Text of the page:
This post by Alejo Aragon, where he writes about discovering the world behind the scenes of internet businesses via data entry is what inspired this piece. It really is something that should not be taken for granted, and I also know from experience. The world has changed. We do not live in the same arena we did 10, or even 5 years ago, and we are not going back.
In December 2001 I was finishing up working with a Masonry Heater outfit, and I was in a pretty bad truck wreck. I walked away from the accident, but barely. I was driving down a hill on un-sanded ice, under the speed limit on a Maine back road and the truck wheels lost hold, my truck spun out of control. Picking up speed down the hill, I slammed into, and wrapped my truck around a tree at the bottom of the hill. Of course I was wearing my seat belt, and if I had not relaxed my body to avoid stress injuries and slumped sideways to protect my head, the 6″ branch that utterly obsoleted the driver side window would have killed me dead, for sure, the permanent kind, as in “Rob no longer exists”. Too bad I am not some kind of junkie; I could have gotten free health care for my injuries. I suffered two bulged, and one herniated disc. I could barely walk; my pelvis was tilted and twisted. I could not lift my right leg 8 inches, but I could lift my left leg over my head and hold it there. It was really weird. The pain seemed multi-dimensional. I was fortunate that one of the best chiropractor and spine specialists in the US happened to live and work close by, so I was happy to spend what savings I had on sessions with him.
I spent most of the next three months on my stomach. I was doing a Winter house-sit at a place that had internet, so guess what? I started researching environmentally responsible products as they relate to construction, and I started teaching myself code. There I was, lying on my stomach, in the middle of a Maine Winter having crazy, seriously insane back spasms, doing research and learning code. I taught myself HTML, that’s what was mainly happening back then, and no sooner did I learn it, it became nearly defunct as a stand-alone programming language with the advent of CSS and a more pronounced dynamic internet dependence on a programming code called PHP (Personal Home Page Tools).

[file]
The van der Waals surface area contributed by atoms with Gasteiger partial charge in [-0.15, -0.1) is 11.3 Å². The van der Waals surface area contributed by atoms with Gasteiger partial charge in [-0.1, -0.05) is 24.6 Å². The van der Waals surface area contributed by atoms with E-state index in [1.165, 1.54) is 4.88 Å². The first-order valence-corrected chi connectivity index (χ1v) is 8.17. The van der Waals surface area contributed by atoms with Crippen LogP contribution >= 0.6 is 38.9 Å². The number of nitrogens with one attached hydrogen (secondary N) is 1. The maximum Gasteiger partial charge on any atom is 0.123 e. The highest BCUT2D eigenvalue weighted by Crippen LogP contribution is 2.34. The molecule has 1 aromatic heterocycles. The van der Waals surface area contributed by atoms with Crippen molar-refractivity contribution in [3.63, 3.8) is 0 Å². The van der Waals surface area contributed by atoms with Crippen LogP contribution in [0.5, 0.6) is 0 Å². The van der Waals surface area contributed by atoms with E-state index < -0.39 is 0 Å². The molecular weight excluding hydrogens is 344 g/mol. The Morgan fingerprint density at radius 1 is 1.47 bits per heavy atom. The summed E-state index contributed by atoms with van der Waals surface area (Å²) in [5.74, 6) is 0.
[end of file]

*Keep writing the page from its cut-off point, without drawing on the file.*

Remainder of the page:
About 8 years of chronic pain which gleefully was not permanent, a few hundred hours of Yoga, many adjustments, and a world of experience later there are things I can do with my back now that I could not do when I was a Buck. From time to time I still have spasms down the entire right side of my body, those sharp pains that remind me how proud I am to have skills and to be a contributor. And since then I have tried my hand at a couple of internet projects where I had to use the HTML, the CSS and the PHP. It’s not easy. It really is not easy.
It’s the kind of sometimes grueling mental work where you bury your head in it and look up at the clock in what seems like five minutes, and three hours have passed. Then you look up at the clock in what seems like two hours, and only ten minutes have gone by. It messes with your head. The people who devise and work on this stuff are champions. That is why I have to express that Workhands.us is for real.
I have spoken with these guys, they have added me to their industry board, they respect my experience and my knowledge, and that of the others on the board. They are reaching out to people like me in building the business. I’m lucky. In the words of John Lennon, “A working class hero is something to be”, and these guys are working class heroes. All my new heroes are nerds. We come from similar working class backgrounds and they have a genuine appreciation and honor for their Blue Collar heritage.
Workhands is the bridge between the old world and the new world of labor. What is happening here, and what their plans are will definitely change everything, and it’s about time someone stepped up for the working people. We have to look out for each other since it is obvious at this point it’s not coming from anywhere else.
The world IS a different place. The old ways are not coming back. The people in politics try to blame the other people in politics for the difficulties people are having facing it, and rather than helping people face it they use it for political opportunities. But the digital age has changed the way we deal with information. All of our economic issues are not about outsourcing, some of it is about obsolescence, and those jobs are not coming back. I never would have thought in a million years when I started my Brickie Apprenticeshipthat I’d be doing something like this.
I guess when I had that accident in 2001 I was just lucky I was driving a very solidly built Ford Ranger, made in my Blue-as-hell-Collar home town of Detroit Michigan, where I was taught to wear my seat belts, that were insisted upon by Ralph Nader. So yeah, in this world of virtual assistants, digital storage, telecommuting, and performance based pay, some things change, and they don’t go back. But some things don’t change. If you want to learn something you can, no one can stop you, and maybe YOU’D BETTER.
Photo courtesy of: Onno Zweers